Recruiter’s perspective: Taking the stress out of interviewing - Insights
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Recruiter’s perspective: Taking the stress out of interviewing

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There’s a misconception among hotel leadership and HR representatives that paints the recruiting process recruiters in a negative light, alleging that the act is a stuffy, boring and annoying task that managers should dread. The act of finding new talents falls somewhere around the third circle of occupational hell, lumped in with paying taxes and taking a vacation day to go to the dentist.

However, a recruiter, whether external or internal, formal or informal, plays a crucial role in both a candidate’s and an employers’ work life. While the goal of finding quality candidates can’t be avoided, it can be more enjoyable for all involved. Aligning recruiting with the company culture can be extremely helpful, leading to more qualified candidates who are a better cultural fit. Below are a few ways to make it more engaging for everyone involved.

Events

Hotel leadership should consider hosting “in office/hotel” events that task current employees with brainstorming sessions that address property issues and also look at ways to find stronger candidates. Employees tend to be quite enthusiastic about what they think can change within their property, their day to day role and the prospect of bringing in new talent. This energy can be helpful in gathering information about what may be a perceived weakness in the property’s guest experience (which helps to improve customer service), as well as spotlighting why people might consider a role or career with the hotel property/chain.

These sessions also create transparency among employees, which is among the highest considerations for job satisfaction. Hotel leaders should start small, with an “in office/hotel” cocktail party, tea party or community event. From there, these events can grow to be larger corporate meetings or user events. In instances where a team might be attending a conference together, hotels can also invite vetted candidates, ranging from frequent customers or corporate buyers to recognized customer service experts.

On the recruiting side, the goal is to identify opportunities to align with common events that potential employees may be attending. Current employees get to spend time together outside their day to day lives, while prospective new hires can meet the team in a different, less formal way. Giving the candidate a peek into life as an employee can be extremely helpful in closing the deal.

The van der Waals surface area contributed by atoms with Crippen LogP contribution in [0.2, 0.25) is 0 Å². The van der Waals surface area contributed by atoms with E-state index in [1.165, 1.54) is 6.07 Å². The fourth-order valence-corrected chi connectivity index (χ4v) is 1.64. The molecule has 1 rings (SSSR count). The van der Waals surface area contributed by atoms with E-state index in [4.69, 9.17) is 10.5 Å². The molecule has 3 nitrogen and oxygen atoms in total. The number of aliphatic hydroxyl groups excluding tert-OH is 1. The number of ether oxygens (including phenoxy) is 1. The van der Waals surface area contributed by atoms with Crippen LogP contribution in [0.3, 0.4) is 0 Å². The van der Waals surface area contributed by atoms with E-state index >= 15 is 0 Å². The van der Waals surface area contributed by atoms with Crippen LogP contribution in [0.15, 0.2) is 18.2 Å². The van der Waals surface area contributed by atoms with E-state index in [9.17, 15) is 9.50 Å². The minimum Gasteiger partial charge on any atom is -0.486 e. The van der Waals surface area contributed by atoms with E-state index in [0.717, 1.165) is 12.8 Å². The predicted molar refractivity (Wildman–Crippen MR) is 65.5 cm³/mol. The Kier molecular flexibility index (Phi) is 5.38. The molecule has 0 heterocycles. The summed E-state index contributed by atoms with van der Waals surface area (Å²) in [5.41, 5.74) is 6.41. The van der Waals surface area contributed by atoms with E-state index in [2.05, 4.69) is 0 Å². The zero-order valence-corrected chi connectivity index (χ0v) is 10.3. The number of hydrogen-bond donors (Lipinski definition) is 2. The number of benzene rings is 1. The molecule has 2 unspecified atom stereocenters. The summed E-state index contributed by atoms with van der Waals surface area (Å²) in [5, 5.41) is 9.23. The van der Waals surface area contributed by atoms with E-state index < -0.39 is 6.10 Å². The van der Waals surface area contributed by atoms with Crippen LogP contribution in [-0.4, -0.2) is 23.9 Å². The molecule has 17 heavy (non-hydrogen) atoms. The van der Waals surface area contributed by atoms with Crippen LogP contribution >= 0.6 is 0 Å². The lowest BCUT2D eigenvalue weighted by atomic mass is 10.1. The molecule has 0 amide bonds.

Promotional opportunities

For properties that are hosting promotional events (perhaps a grand opening), there is a significant opportunity to make a tremendous first impression. Vetted candidates, those who’ve been through the first round of interviews and are under serious consideration, can be wowed at events that celebrate the hotel’s brand. To make the most of this, it’s important to have current team members serve as personal hosts, connecting with potential new hires to gather information on “company fit” and other bits that can help to spawn an offer These events serve as double duty. They let the community know about the property and it’s an exciting way to court a future employee. Inviting candidates is also a great way to increase attendance.

Informal interviews

When thinking about team spirit, it’s unlikely that hotel leaders will consider the mundane components of their employees’ roles. Instead they may focus on charitable endeavors, informal gathering, and office competitions.

If a hotel group has a  local quiz night or volleyball team, perhaps there is an opportunity to recruit candidates by offering invitations to those events. If hiring coincides with a festival or a sports game, perhaps a company that has purchased a company tent can extend the invite to candidates that are further down the hiring funnel. This creates a less formal place to have team members meet and interview great candidates.

Creating fun events for future team members to attend can provide the team and managers a peek into how the candidate will really behave around them and the hotel’s guests. This works because hotels tend to be fun environments for guest to relax and enjoy themselves and employees need to be able to act accordingly. Managers and team members can let loose a bit and truly show the employee what the team is all about. A true employee and hotel fit has to work both ways. Why not have a little fun while getting this job done?

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